Paris Match was founded in 1949 by the industrialist Jean Prouvost, who had already turned daily Paris Soir
and weekly Match
into French press success in the 1930s. Paris Match, like Match before it, was inspired by the American Magazines Life and Look. In 1976 Daniel Filipacchi purchased the ailing Paris Match, and turned it into one of France's most successful and influential magazines. According to a paper by Alain Chenu, between 1949 and 2005, 85 per cent of topics covered by Paris Match was related to celebrities. The original style of magazine owes much to Roger Thérond (1924–2001). Thérond was nicknamed "the eye" . As Henri Cartier Bresson described him " Thérond was a 'visual' - that is unusual. He had a feeling for the document, the grand reportage
, and for layout. A lot of magazine editors would ask the photographers for ideas. Thérond didn't. You'd give him the raw material and he'd figure out the right way to lay it out. His authority was so great that foreign magazines copied his photo choices and page layouts".
In May 1968, Jean Prouvost removed Thérond off the editorial board, considering him too close to the stikers and the newly formed union of Paris Match journalists. Circulation declined , and in 1971, Prouvost sold the magazine to Daniel Filipacchi, a former Paris Match photojournalist,. Fillipacchi brought Thérond back and assigned him as the editor-in chief . As Thérond writes in a preface to a book commemorating the 50th anniversary of the magazine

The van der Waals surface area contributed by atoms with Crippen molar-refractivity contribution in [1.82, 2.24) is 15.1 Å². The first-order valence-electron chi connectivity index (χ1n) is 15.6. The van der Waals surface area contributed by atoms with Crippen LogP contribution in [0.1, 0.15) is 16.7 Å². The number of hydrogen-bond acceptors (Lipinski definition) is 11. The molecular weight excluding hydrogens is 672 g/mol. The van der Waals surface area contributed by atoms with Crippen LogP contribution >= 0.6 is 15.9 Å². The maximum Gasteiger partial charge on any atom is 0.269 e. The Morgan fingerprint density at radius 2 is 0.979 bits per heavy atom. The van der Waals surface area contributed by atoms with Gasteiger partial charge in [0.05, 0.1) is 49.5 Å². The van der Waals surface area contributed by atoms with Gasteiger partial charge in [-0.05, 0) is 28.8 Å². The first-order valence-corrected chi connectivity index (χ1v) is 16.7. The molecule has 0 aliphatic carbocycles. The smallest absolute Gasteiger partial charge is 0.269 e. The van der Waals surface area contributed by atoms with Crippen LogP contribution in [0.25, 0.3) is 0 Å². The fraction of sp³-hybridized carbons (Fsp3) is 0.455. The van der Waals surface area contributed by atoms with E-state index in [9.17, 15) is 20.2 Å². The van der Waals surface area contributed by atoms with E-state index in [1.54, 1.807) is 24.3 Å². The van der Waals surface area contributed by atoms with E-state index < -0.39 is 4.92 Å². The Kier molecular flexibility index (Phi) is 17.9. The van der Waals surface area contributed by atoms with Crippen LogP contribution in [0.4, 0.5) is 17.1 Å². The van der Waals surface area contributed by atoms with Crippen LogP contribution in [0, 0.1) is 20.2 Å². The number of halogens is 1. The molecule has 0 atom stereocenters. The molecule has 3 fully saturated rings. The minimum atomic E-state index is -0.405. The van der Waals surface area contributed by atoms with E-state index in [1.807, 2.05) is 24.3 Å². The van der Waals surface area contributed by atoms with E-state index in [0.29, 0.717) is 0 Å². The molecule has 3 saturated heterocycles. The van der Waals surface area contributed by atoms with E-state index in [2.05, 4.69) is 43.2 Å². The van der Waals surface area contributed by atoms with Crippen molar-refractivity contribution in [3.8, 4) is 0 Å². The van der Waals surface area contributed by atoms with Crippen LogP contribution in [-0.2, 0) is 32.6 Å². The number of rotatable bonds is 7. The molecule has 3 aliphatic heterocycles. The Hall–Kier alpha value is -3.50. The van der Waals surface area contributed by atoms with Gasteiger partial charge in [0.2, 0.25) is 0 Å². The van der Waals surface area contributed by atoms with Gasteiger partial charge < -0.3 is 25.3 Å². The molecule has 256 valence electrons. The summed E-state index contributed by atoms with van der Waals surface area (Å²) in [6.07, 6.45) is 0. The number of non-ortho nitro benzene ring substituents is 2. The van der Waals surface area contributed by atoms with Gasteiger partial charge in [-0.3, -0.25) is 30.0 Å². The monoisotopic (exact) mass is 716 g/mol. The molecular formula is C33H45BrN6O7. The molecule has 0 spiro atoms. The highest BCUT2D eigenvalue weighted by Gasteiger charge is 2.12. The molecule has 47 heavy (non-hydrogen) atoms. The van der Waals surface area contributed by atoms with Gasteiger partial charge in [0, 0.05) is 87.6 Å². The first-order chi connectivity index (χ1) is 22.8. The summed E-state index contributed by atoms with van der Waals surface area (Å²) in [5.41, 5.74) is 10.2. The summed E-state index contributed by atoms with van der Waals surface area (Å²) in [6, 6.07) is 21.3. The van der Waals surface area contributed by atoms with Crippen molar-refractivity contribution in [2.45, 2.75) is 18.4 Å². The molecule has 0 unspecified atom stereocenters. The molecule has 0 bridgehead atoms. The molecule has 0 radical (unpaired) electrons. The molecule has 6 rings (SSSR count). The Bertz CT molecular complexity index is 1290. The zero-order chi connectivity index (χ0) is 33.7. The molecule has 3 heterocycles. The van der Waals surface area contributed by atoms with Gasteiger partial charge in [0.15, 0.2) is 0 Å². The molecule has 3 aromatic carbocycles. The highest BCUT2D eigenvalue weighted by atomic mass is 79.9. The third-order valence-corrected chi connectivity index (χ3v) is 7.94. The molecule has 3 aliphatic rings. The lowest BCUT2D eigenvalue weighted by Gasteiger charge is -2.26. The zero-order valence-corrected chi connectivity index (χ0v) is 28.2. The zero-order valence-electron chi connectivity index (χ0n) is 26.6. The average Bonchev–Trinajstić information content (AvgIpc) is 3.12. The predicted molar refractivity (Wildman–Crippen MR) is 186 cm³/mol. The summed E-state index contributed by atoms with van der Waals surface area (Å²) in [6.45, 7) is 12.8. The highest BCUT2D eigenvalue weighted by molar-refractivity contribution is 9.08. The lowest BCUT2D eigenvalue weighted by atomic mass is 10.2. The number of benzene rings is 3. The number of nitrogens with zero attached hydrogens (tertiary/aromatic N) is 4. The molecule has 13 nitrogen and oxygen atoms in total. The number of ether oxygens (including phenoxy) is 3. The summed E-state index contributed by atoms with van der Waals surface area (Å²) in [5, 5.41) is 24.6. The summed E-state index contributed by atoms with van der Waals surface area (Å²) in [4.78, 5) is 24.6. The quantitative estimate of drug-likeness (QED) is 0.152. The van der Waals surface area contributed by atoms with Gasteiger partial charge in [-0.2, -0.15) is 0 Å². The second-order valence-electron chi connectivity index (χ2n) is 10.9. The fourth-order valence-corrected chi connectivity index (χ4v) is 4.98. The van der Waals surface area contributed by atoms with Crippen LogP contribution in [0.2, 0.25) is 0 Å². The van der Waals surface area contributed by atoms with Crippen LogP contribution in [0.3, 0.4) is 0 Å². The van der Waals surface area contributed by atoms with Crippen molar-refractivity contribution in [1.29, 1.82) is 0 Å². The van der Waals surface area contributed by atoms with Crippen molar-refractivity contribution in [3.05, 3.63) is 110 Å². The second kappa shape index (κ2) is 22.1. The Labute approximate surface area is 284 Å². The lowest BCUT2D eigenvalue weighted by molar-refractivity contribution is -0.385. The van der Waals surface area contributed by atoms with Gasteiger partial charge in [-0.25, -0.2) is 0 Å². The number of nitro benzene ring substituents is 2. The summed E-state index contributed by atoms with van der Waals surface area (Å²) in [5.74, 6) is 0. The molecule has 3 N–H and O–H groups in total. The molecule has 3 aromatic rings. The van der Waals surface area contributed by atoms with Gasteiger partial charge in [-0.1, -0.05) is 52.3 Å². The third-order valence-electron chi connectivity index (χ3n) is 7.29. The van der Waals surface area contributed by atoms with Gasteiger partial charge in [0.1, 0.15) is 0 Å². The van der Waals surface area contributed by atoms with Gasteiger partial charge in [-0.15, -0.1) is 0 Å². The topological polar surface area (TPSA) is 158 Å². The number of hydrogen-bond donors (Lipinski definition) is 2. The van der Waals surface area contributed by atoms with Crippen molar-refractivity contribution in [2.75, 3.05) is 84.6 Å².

"The magazine that Flipacchi took over in 1976 was moribund. To save it, we returned to our origins, reinstating coverage of major news events, reactivating freedom to tell and show. Just as we were putting the finishing touches to the first issue of the new Paris Match, we get the the dispatch: " Mao is dead. " Event, cover,- and success is back. Fate was on our side, and it never deserted us again"
Born October 24, 1924, in the port city of Sète, Thérond studied liberal arts. His first journalism experience was as a film critic with the French magazine ''L'écran français'' (French Screen).
Thérond collected snapshots long before they became top sellers at auctions, and over the years he amassed one of the world's most impressive private collections. Some 250 pieces were shown at the Maison Europeénne de la Photographie in Paris in 2000.
|First issue - March 1949|
Le Nouvel Observateur
Founded in 1954 by former resistance fighters, among them Gilles Martinet, a former journalist for the news agency Agence France Presse, Le Nouvel Observateur soon encountered financial difficulties and in 1964 was taken over by entrepreneur Claude Perdriel, who created his own press group. The magazine became successful thanks to its description of the socio-cultural trends of the post-1968 years. After running into financial difficulties again it shifted its focus to grand reportage. In 1999 it launched its website with its own editing team. The magazine's new charter, adopted in June 2004 (on the 40th anniversary of its founding), described the paper's principles:
... The Nouvel Observateur is a cultural and political weekly whose orientation belongs within the general social-democratic movement. A tradition ever concerned with combining respect for freedom and the quest for social justice.
The magazine's current editorial board is presided over by two of its co-founders, Jean Daniel and Claude Perdriel, two editors-in-chief, Laurent Joffrin and Serge Lafaurie, as well as director general, Jacqueline Galvez. The magazine adopted a new layout in 2011, and appears is paying more attention to the artistic criteria in its cover designs since.